Greenland Ice Shows Rapid Climate Flips, Study Says

June 19, 2008

Violent swings in weather patterns occurred after Earth's climate crossed "tipping points" thousands of years ago, a new study argues.

In as little as three years, patterns in the atmosphere have suddenly shifted and flipped into a new state, apparently contributing to rapid warming of the Northern Hemisphere, according to the new analysis of an ice core from northern Greenland.

The study focused on two quick warming periods—14,700 and 11,700 years ago—that together pushed our planet out of the last ice age.

During such ice ages, Earth's climate was more variable overall than it has been relatively recently; spanning the past 11,700 years, our planet's current climatic period—known as the Holocene—has been marked by an unusually warm and stable climate.

But it's possible this could change quickly, the new study suggests.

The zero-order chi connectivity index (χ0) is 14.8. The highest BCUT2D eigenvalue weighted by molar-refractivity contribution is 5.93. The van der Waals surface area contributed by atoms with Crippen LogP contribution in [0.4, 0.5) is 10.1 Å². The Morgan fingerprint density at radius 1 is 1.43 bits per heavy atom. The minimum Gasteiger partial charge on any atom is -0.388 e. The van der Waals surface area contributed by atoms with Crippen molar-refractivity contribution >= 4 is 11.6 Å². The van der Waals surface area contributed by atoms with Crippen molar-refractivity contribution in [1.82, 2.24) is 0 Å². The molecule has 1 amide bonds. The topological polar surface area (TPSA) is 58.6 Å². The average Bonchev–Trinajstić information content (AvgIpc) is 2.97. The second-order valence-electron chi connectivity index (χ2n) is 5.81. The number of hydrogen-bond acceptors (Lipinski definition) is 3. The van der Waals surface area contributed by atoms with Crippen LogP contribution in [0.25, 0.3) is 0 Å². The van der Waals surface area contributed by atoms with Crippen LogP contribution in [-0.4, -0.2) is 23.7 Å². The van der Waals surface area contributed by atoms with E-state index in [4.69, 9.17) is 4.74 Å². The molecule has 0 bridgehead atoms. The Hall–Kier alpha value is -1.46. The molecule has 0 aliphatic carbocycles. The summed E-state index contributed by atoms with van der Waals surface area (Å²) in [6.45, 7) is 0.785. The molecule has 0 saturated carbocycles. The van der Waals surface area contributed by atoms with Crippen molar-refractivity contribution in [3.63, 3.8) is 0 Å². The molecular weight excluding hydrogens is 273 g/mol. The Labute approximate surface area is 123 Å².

"We are changing the climate," with greenhouse gas emissions, said study co-author Dorthe Dahl-Jensen, an ice and climate scientist at the University of Copenhagen, Denmark. "We are moving out of that stable state now."

Dahl-Jensen adds that scientists can't say that similar rapid changes will result from human-caused global warming.

But the new study, appearing tomorrow in the online edition of the journal Science, does "tell us about a capacity in our weather systems to change so fast," she said. "I think that's worth drawing attention to."

Climate Record

Snow falling on central Greenland lays down a distinct layer each year, trapping bubbles of atmospheric gas, dust, and other impurities and gradually compacting into ice that captures an ancient climate record stretching back tens of thousands of years.

(Related story: New Ice Core Reveals 800,000 Years of Climate History [July 5, 2007])

In their study, researchers focused on an ice core drilled by the North Greenland Ice Core Project

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